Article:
History of the Butterfly, Part 62: William Henry Harrison and the Treaty of 1804

William Henry Harrison was a product of privilege and ability.  His father signed the Declaration of Independence and was for a time the Governor of Virginia.  Harrison became a political leader and Congressman from the Northwest Territory.  While he was a member of Congress, the Northwest Territory was split into the territories of Ohio and Indiana.  Although Harrison had not campaigned for the office, President John Adams appointed him to be governor of the Indiana Territory.

When Thomas Jefferson became President, he granted William Henry Harrison the authority to negotiate treaties with the Native American people on his behalf.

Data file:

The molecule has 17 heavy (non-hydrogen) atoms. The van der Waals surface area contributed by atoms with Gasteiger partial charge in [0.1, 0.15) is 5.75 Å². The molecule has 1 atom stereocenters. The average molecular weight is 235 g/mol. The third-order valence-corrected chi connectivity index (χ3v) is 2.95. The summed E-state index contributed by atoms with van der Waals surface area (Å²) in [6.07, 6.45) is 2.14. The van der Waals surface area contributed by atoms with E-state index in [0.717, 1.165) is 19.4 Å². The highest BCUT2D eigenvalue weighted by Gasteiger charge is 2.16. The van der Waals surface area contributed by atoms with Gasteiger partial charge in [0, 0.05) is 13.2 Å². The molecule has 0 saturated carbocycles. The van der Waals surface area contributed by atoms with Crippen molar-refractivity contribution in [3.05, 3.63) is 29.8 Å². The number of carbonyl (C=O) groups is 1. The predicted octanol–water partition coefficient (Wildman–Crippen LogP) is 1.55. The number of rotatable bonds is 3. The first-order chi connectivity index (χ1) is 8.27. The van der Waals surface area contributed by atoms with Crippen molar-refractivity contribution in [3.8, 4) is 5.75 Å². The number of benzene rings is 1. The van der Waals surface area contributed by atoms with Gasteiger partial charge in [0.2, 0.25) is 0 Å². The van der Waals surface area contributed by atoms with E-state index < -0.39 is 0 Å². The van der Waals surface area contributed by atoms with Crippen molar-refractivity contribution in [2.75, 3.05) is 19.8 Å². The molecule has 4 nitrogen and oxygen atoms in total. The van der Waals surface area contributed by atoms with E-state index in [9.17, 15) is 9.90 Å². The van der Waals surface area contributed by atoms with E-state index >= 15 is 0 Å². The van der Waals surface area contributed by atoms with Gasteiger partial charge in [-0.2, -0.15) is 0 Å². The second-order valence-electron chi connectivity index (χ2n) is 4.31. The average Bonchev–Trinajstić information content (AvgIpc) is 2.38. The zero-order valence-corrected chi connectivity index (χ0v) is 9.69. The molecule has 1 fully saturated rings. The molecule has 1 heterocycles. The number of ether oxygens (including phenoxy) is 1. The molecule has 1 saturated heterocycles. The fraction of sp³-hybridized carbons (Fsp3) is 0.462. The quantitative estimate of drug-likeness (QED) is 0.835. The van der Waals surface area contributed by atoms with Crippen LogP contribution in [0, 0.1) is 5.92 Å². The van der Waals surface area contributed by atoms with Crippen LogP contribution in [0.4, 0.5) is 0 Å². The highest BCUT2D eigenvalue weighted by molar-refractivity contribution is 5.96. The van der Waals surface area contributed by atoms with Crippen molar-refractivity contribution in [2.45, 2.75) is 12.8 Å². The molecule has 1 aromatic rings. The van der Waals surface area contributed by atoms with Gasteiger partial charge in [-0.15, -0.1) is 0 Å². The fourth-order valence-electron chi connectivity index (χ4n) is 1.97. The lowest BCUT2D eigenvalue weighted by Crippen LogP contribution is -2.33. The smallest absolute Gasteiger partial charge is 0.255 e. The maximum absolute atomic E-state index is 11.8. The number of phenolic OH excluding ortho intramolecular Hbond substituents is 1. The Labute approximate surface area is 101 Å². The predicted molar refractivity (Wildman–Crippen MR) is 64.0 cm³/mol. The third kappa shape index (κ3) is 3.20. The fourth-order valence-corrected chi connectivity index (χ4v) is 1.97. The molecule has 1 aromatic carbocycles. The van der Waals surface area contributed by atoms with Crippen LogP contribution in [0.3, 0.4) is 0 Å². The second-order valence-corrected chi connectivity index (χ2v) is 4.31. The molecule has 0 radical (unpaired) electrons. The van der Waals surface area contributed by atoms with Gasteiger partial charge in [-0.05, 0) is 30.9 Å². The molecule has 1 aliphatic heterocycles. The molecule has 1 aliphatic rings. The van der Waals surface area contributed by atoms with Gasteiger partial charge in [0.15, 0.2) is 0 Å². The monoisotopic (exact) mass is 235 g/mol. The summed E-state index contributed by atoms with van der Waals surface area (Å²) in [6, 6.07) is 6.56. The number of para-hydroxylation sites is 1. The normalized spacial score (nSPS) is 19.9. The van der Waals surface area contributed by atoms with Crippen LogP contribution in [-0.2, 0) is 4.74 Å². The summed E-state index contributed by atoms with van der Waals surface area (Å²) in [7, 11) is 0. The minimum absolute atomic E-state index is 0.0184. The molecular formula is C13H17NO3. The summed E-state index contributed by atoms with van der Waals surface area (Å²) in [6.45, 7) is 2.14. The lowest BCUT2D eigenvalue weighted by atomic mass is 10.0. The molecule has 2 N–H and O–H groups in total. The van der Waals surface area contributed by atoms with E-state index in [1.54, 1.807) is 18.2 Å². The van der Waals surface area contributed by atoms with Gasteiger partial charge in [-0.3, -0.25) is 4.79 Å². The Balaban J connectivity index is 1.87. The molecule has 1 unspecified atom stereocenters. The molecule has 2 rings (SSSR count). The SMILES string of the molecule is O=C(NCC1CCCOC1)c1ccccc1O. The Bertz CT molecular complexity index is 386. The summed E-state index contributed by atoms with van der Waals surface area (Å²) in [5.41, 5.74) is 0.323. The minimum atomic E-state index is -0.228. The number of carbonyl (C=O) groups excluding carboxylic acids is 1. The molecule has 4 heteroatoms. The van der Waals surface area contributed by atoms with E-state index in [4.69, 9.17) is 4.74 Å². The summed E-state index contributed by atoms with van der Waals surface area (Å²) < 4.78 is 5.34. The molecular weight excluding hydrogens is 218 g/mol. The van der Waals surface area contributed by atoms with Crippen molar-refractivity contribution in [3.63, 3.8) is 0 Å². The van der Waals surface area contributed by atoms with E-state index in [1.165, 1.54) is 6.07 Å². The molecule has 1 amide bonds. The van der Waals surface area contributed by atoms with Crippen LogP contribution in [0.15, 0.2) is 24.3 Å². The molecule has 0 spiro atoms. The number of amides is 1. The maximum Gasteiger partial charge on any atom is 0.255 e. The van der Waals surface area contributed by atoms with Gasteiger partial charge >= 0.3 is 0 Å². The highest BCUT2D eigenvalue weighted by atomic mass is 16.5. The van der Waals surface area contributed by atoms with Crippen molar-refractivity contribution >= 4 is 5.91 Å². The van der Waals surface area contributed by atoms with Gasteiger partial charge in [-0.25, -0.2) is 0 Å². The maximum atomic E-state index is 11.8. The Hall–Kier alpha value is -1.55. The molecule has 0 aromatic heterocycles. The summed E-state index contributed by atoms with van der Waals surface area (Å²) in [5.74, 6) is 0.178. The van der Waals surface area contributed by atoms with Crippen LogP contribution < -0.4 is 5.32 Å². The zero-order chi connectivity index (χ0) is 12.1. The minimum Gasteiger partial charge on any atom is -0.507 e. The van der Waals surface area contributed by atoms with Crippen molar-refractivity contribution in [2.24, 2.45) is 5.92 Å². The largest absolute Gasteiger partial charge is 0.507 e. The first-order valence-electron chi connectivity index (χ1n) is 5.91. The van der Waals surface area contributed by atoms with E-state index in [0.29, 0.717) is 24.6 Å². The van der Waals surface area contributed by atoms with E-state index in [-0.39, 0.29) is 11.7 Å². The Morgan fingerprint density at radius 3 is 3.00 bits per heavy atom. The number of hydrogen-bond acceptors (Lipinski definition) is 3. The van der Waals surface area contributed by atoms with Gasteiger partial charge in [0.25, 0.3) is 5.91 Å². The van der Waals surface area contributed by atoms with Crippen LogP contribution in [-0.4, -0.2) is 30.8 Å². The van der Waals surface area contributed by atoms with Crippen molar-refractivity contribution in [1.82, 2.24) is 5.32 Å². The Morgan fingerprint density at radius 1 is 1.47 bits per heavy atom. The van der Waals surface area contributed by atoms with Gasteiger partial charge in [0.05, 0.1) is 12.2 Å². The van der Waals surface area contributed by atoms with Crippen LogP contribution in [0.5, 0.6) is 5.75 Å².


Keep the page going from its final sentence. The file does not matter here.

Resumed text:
So the treaty of 1804 that was negotiated with Meskwaki and Sauk leaders who:

were trying to get a prisoner released, and:

who might have been induced to become drunk prior to signing the treaty, and who:

did not understand the language used, and who:

had a different concept of land ownership than the whites, and who:

sold the land for a fraction of its worth,

had the full authority of the government of the United States.  The treaty of St. Louis of 1804 was approved by the Senate and ratified by the President of the United States.

A younger William Henry Harrison, also from Wikimedia Commons.

About the roused bear

Nature photographer from central Iowa.
This entry was posted in American Indians, Black Hawk, Fox tribe, Meskwaki, Mesquaki, Powasheek, Poweshiek, The History of the Butterfly and tagged , , , . Bookmark the permalink.

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